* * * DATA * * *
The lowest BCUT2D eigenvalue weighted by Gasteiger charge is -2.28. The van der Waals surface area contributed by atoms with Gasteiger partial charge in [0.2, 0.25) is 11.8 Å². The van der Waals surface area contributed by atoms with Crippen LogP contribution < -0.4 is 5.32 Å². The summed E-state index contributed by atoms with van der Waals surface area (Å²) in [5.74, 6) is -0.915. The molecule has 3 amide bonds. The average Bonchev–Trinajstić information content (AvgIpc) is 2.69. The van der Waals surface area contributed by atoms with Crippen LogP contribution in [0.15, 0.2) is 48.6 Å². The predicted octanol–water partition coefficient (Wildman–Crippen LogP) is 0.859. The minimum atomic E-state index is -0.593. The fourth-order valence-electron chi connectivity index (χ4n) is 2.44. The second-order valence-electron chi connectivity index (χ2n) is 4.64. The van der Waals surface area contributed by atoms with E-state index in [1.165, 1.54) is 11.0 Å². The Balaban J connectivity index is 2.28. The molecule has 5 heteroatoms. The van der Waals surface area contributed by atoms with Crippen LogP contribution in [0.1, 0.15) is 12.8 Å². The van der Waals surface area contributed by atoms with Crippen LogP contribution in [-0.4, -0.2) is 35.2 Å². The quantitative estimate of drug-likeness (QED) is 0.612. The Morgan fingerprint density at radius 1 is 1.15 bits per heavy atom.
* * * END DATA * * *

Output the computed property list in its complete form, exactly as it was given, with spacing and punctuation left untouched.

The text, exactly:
The lowest BCUT2D eigenvalue weighted by Gasteiger charge is -2.28. The van der Waals surface area contributed by atoms with Gasteiger partial charge in [0.2, 0.25) is 11.8 Å². The van der Waals surface area contributed by atoms with Crippen LogP contribution < -0.4 is 5.32 Å². The summed E-state index contributed by atoms with van der Waals surface area (Å²) in [5.74, 6) is -0.915. The molecule has 3 amide bonds. The average Bonchev–Trinajstić information content (AvgIpc) is 2.69. The van der Waals surface area contributed by atoms with Crippen LogP contribution in [0.15, 0.2) is 48.6 Å². The predicted octanol–water partition coefficient (Wildman–Crippen LogP) is 0.859. The minimum atomic E-state index is -0.593. The fourth-order valence-electron chi connectivity index (χ4n) is 2.44. The second-order valence-electron chi connectivity index (χ2n) is 4.64. The van der Waals surface area contributed by atoms with E-state index in [1.165, 1.54) is 11.0 Å². The Balaban J connectivity index is 2.28. The molecule has 5 heteroatoms. The van der Waals surface area contributed by atoms with Crippen LogP contribution in [0.1, 0.15) is 12.8 Å². The van der Waals surface area contributed by atoms with Crippen LogP contribution in [-0.4, -0.2) is 35.2 Å². The quantitative estimate of drug-likeness (QED) is 0.612. The Morgan fingerprint density at radius 1 is 1.15 bits per heavy atom.